The longitudinal data series based on a 15 year period of observations also uniquely allowed an investigation of the temporal epidemiology of microfilarial infection in workers migrating to the country. This has also specifically enabled us to establish that the filarial risk from migrant workers to the country has reduced dramatically over the past decade, such that the microfilarial infection prevalence in the cohort of workers recruited in 2006 was only around 0.013% (32/230334) in contrast to a peak of 0.069% observed in counterparts in 1996 (Table 1). These results, combined with the uncertainty surrounding the vectorial capacities of the local mosquito species, not only highlight that migrant workers may pose a very small risk for the establishment of filarial transmission in Kuwait presently, but also underscore the value of routine health screening of workers as an effective tool to quantify and track changes in this risk over time.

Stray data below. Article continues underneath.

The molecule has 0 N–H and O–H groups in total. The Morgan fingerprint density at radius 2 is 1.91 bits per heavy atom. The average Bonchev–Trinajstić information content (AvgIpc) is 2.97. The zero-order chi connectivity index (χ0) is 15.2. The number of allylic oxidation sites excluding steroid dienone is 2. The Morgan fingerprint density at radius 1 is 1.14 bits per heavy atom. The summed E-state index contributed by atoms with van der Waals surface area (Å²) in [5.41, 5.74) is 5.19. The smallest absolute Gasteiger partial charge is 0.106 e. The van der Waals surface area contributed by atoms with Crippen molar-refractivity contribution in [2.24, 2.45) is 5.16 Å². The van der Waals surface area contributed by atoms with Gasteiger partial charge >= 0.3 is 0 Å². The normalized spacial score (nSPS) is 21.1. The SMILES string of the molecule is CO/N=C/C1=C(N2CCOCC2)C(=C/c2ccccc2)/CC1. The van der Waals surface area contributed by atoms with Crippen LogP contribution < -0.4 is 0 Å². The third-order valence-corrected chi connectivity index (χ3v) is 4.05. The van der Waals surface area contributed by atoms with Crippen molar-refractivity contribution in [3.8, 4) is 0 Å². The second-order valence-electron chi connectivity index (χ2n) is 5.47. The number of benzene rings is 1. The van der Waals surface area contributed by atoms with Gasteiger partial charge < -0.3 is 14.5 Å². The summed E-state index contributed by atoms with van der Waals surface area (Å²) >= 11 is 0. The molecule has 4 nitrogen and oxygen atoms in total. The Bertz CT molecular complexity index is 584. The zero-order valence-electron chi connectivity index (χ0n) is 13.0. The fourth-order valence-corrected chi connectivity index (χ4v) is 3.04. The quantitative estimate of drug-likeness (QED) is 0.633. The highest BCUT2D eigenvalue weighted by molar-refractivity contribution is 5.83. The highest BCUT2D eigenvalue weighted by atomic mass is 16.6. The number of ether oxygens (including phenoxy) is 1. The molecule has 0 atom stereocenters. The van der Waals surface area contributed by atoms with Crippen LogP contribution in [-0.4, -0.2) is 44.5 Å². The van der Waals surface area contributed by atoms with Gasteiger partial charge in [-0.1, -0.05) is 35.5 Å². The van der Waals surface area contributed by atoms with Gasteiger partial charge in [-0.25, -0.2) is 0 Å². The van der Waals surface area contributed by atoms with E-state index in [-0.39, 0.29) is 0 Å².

Although featuring a recent steady decline, our analysis of long-term trends in the data using time series methods revealed the occurrence of an interesting curvilinear pattern in the prevalence of microfilarial infection in migrants over the 15-year study period. Proportions of microfilaraemia positive workers showed an initial increase between 1992 and 1996 and a subsequent steady decline to the present time. The observed initial upward trend in the proportions of microfilaraemia positive workers in this study appears to corroborate previous findings of an increased prevalence of microfilarial infection during the same period in Indian migrant workers in Saudi Arabia . As pointed out in that study, this initial rise during the early to mid nineties may be a function of several factors, including high lymphatic filariasis incidence coupled with un-awareness of the magnitude of this problem and/or absence of any planned control programs in resource-constrained endemic countries of origin of these workers. Following this period, the proportions of microfilaraemia positive migrant workers declined consistently until 2004, and seemed to be leveling off/slightly increasing thereafter. This intriguing consistent decline in the proportions of microfilaraemia positive migrant workers over this decade could reflect the initiation of mass control efforts in the respective endemic countries of origin of these workers. If found to be true, this suggests that sustained mass drug administrations in affected areas over several years could by reducing transmission in those areas also contribute significantly to minimizing the risk of exporting filarial infection into Kuwait and perhaps to other countries in the region. Alternatively, this decline may simply indicate that more workers from a different socio-economic background with lower infection risk compared to that of earlier workers are being enlisted in Kuwait during past one decade or so. We do not have sufficient data at present to investigate this likely change in population characteristics and any potential variations in the prevalence of microfilaraemia between and within the countries of their origins. Nonetheless, whatever the reason for this decline, the slight but significant increase in the microfilaraemia positive proportions of migrant workers towards the end of the time series clearly indicates the need for maintaining the current health screening of these workers to ensure that incidence of infection is not on the increase again. In particular, the need for surveillance is indicated if this increase reflects the outcome of a shift in the health priority of public authorities in the endemic countries resulting in the slow down of filariasis control efforts.